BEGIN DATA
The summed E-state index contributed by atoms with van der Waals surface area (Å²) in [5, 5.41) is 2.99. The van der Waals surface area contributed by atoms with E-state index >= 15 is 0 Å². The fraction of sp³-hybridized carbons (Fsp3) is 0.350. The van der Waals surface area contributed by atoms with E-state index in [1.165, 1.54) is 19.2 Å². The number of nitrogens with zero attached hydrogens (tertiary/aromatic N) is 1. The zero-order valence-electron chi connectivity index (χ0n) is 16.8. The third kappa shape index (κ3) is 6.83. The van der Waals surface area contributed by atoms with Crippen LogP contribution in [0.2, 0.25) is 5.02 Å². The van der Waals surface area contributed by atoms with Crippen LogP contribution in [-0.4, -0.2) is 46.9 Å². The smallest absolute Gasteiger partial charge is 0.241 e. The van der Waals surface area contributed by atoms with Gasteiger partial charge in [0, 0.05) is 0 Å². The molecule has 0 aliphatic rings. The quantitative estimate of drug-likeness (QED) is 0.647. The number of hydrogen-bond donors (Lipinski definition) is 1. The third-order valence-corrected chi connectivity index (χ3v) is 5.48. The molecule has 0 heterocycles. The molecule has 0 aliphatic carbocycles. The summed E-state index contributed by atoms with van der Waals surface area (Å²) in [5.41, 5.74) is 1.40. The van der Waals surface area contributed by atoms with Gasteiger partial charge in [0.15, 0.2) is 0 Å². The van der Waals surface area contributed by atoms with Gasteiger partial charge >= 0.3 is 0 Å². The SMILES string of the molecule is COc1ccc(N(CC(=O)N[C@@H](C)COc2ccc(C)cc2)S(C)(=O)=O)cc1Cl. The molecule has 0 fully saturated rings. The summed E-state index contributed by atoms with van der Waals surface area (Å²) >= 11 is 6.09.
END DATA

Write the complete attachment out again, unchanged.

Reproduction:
The summed E-state index contributed by atoms with van der Waals surface area (Å²) in [5, 5.41) is 2.99. The van der Waals surface area contributed by atoms with E-state index >= 15 is 0 Å². The fraction of sp³-hybridized carbons (Fsp3) is 0.350. The van der Waals surface area contributed by atoms with E-state index in [1.165, 1.54) is 19.2 Å². The number of nitrogens with zero attached hydrogens (tertiary/aromatic N) is 1. The zero-order valence-electron chi connectivity index (χ0n) is 16.8. The third kappa shape index (κ3) is 6.83. The van der Waals surface area contributed by atoms with Crippen LogP contribution in [0.2, 0.25) is 5.02 Å². The van der Waals surface area contributed by atoms with Crippen LogP contribution in [-0.4, -0.2) is 46.9 Å². The smallest absolute Gasteiger partial charge is 0.241 e. The van der Waals surface area contributed by atoms with Gasteiger partial charge in [0, 0.05) is 0 Å². The molecule has 0 aliphatic rings. The quantitative estimate of drug-likeness (QED) is 0.647. The number of hydrogen-bond donors (Lipinski definition) is 1. The third-order valence-corrected chi connectivity index (χ3v) is 5.48. The molecule has 0 heterocycles. The molecule has 0 aliphatic carbocycles. The summed E-state index contributed by atoms with van der Waals surface area (Å²) in [5.41, 5.74) is 1.40. The van der Waals surface area contributed by atoms with Gasteiger partial charge in [0.15, 0.2) is 0 Å². The van der Waals surface area contributed by atoms with Gasteiger partial charge >= 0.3 is 0 Å². The SMILES string of the molecule is COc1ccc(N(CC(=O)N[C@@H](C)COc2ccc(C)cc2)S(C)(=O)=O)cc1Cl. The molecule has 0 fully saturated rings. The summed E-state index contributed by atoms with van der Waals surface area (Å²) >= 11 is 6.09.